Trump pushes back on re­ports U.S. will re­move China tar­iffs

The Saratogian (Saratoga, NY) - - FRONT PAGE - By Christophe­r Rugaber

WASH­ING­TON >> Pres­i­dent Don­ald Trump on Fri­day dis­missed a Chi­nese of­fi­cial’s as­ser­tion that his ad­min­is­tra­tion has agreed to roll back some of the higher tar­iffs it’s im­posed on Chi­nese goods.

The Chi­nese of­fi­cial said Thurs­day that the two sides had agreed to a phased can­cel­la­tion of their tar­iff hikes as part of an emerg­ing agree­ment.

Trump’s push­back sug­gested that ne­go­ti­a­tions haven’t pro­gressed as far as hoped as the world’s two big­gest economies strug­gle to ne­go­ti­ate an end to their trade war, which has hurt both economies.

“They’d like to have a roll­back,” Trump told re­porters at the White House, re­fer­ring to the Chi­nese. “I haven’t agreed to any­thing.”

The two sides have been work­ing on an ini­tial “Phase 1” deal that was an­nounced Oct. 12 but that still isn’t fi­nal.

Fi­nan­cial mar­kets in the U.S. and glob­ally ral­lied Thurs­day at the prospect of an agree­ment to wind down the U.S.-China trade fight, but then fell Fri­day on Trump’s com­ments. The Dow Jones in­dus­trial av­er­age dropped 48 points, or 0.2%, in mid­day trad­ing.

Trump re­peated his claims that China wants a deal more than the United States and that the United States ben­e­fits from ex­tra tar­iff rev­enue. The pres­i­dent says the tar­iffs are

paid by China, but stud­ies con­ducted since the du­ties were im­posed find that Amer­i­cans busi­nesses and con­sumers are pay­ing them.

“Frankly, they want to make a deal a lot more than I do,” Trump said. “I’m very happy right now. We’re tak­ing in bil­lions of dol­lars.”

A pri­vate sec­tor source with knowl­edge of the talks said Thurs­day that the United States has agreed to sus­pend the du­ties Trump threat­ened to im­pose De­cem­ber 15th on about $160 bil­lion of Chi­nese im­ports as part of the agree­ment. But there is dis­sen­sion in the White House about whether and by how much to roll back 15% du­ties on an­other $112 bil­lion of goods im­posed Sept. 1.

Larry Kud­low also told Bloomberg News Thurs­day that if a deal was reached, it would in­clude re­duced tar­iffs.

“The White House never speaks with one voice,” Mary Lovely, a trade economist at the Peter­son In­sti­tute for In­ter­na­tional Eco­nom­ics, said Thurs­day.

De­spite Trump’s cav­a­lier com­ments, an­a­lysts say the ad­min­is­tra­tion has plenty of in­cen­tives to reach a deal soon. Trump said last month that the “Phase 1” pact would in­clude the pur­chase of tens of bil­lions of dol­lars of U.S. farm prod­ucts by China, which would ben­e­fit farm states, many of which sup­ported Trump in 2016.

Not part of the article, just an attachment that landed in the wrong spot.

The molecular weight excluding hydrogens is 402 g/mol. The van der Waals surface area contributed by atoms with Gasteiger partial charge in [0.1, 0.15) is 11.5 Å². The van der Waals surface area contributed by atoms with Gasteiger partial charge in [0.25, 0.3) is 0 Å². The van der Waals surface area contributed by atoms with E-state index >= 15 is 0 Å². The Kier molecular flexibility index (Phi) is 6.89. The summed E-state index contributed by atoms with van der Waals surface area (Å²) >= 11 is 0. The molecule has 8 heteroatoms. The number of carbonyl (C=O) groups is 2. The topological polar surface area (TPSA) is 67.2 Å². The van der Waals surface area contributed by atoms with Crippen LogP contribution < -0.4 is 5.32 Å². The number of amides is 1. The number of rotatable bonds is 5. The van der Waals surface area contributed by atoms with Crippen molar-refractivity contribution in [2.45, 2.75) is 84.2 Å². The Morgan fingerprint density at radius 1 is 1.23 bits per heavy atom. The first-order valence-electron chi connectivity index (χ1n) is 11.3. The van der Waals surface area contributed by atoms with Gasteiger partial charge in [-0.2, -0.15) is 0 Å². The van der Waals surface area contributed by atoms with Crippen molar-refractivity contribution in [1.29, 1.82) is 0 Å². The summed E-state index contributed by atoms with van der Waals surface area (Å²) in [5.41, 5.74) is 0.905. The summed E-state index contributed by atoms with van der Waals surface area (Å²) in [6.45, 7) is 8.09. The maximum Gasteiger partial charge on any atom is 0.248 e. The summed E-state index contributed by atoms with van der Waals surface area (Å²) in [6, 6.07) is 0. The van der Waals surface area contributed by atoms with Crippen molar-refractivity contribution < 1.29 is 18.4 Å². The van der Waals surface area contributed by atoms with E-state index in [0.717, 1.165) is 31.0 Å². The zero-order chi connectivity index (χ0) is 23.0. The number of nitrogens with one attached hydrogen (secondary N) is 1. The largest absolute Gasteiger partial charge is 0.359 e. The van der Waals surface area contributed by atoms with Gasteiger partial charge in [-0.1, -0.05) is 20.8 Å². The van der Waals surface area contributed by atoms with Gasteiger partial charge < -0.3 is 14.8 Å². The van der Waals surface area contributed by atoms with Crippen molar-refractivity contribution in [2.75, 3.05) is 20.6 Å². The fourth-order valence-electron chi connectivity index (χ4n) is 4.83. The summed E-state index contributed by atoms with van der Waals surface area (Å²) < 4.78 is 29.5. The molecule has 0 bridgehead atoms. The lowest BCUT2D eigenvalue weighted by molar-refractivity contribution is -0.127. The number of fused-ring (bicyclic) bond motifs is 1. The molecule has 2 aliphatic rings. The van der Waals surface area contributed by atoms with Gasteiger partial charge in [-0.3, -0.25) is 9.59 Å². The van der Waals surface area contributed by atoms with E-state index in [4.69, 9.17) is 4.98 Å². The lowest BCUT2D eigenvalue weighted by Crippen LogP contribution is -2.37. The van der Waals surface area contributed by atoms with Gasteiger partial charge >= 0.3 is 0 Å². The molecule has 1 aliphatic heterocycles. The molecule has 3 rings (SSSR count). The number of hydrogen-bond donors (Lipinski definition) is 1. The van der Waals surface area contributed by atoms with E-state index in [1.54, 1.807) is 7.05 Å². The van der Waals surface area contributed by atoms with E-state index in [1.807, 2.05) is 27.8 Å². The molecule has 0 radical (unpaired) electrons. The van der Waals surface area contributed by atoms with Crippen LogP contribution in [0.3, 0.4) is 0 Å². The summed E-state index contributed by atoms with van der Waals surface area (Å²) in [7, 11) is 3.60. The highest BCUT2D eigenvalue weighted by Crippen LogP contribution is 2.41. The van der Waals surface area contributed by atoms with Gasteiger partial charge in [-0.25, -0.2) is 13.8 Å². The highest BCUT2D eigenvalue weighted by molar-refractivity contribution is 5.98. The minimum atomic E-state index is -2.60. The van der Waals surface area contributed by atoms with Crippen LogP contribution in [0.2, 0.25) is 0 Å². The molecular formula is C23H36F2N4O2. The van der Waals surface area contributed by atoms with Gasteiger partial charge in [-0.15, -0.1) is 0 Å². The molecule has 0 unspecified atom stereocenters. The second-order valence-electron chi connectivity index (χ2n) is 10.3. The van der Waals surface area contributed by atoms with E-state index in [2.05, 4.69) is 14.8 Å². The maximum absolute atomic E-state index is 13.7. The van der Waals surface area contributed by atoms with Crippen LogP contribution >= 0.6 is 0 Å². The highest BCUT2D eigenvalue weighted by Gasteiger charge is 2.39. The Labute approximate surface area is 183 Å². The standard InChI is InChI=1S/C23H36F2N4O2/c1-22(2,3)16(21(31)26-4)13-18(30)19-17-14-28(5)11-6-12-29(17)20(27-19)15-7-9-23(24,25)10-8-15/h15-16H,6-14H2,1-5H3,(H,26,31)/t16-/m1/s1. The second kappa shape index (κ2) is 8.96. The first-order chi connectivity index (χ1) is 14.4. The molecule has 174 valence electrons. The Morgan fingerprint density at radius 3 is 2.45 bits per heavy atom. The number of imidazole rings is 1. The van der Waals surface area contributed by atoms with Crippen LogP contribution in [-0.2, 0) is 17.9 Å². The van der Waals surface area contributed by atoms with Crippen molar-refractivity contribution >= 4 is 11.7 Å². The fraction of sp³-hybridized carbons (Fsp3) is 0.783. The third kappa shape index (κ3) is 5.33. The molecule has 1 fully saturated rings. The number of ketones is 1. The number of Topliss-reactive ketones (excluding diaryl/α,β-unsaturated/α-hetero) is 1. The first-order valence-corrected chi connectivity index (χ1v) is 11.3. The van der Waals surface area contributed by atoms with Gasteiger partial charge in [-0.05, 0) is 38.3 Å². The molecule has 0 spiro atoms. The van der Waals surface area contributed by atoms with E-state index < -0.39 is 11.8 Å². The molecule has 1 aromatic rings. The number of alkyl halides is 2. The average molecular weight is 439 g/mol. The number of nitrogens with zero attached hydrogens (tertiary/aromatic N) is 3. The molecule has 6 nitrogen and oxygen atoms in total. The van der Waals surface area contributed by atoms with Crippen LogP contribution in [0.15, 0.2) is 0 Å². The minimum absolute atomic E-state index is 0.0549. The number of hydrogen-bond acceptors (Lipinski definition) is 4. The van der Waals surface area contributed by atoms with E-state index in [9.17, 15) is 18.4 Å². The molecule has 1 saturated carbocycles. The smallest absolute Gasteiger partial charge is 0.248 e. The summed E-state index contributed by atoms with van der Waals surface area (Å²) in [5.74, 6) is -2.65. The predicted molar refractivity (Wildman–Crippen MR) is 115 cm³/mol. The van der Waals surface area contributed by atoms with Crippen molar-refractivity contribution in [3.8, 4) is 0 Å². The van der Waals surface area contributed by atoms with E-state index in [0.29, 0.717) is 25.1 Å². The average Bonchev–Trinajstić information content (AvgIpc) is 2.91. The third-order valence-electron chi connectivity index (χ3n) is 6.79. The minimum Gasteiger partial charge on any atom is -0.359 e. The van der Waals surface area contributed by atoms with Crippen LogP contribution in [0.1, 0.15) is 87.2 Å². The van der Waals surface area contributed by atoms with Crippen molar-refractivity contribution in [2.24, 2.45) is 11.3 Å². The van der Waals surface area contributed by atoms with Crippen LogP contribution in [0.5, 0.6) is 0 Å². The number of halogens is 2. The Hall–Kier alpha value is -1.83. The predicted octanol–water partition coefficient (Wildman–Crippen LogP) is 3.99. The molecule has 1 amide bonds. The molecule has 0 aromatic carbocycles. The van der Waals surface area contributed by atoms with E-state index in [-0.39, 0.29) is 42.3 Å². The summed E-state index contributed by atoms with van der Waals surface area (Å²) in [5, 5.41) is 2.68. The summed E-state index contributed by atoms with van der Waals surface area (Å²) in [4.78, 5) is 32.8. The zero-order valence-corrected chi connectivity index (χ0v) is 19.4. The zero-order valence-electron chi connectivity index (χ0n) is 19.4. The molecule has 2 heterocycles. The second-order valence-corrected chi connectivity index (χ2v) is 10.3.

The tar­iffs im­posed in Septem­ber cov­ered clothes, toys, and shoes, rais­ing prices for many widely-used con­sumer goods.

And the Dec. 15 tar­iffs would mostly hit pop­u­lar con­sumer prod­ucts such as smart phones and lap­tops. Not only would that also raise con­sumer costs, but those tar­iffs would af­fect many prod­ucts de­signed by U.S. com­pa­nies, for which China gets rel­a­tively lit­tle of the eco­nomic ben­e­fit.

“The De­cem­ber tar­iff round would largely hit prod­ucts de­signed and mar­keted by multi­na­tional firms, mostly with com­po­nents from the United States and its al­lies, and as­sem­bled in non-Chi­ne­se­owned fac­to­ries,” Lovely wrote on the Peter­son In­sti­tute’s web­site .

The trade war stems from the Trump ad­min­is­tra­tion’s com­plaints that China is seek­ing to un­fairly boost its high-tech in­dus­tries by steal­ing U.S. tech­nol­ogy or forc­ing Amer­i­can com­pa­nies to share it as a con­di­tion of do­ing busi­ness there. Most busi­ness groups and China trade ex­perts agree that China has vi­o­lated trade rules and have largely sup­ported the ad­min­is­tra­tion’s tougher line.

Still, the tar­iffs have hurt both coun­tries’ economies. China’s growth slowed to an an­nual rate of 6% last month, a healthy pace for more ad­vanced economies but China’s slow­est in three decades.

In the United States, busi­nesses are deal­ing with the tar­iffs’ higher costs and are un­cer­tain about their in­ter­na­tional sup­ply chains. They have re­sponded by cut­ting their in­vest­ment spend­ing in new plants and equip­ment for two straight quar­ters. That’s low­ered U.S. eco­nomic growth to 1.9% at an an­nual rate in the July-Septem­ber quar­ter from 3.1% in the first three months of this year.

A re­port re­leased Wed­nes­day by a trade group op­posed to the du­ties found that Amer­i­cans paid $7.1 bil­lion in tar­iffs in Septem­ber, a record high for a sin­gle month.

Once a “phase 1” deal is reached, the two sides will still need to de­cide where the two lead­ers — Trump and China’s Xi Jin­ping — will sign the pact. Trump said Fri­day that they could hold a sum­mit in Iowa or else­where in U.S. “farm coun­try.”


Work­ers pack im­ported lob­sters at the Jing­shen seafood mar­ket in Bei­jing. U.S.-Chi­nese trade con­tracted again in Oc­to­ber, de­spite op­ti­mism about pos­si­ble progress in talks aimed at end­ing a tar­iff war that threat­ens global eco­nomic growth.

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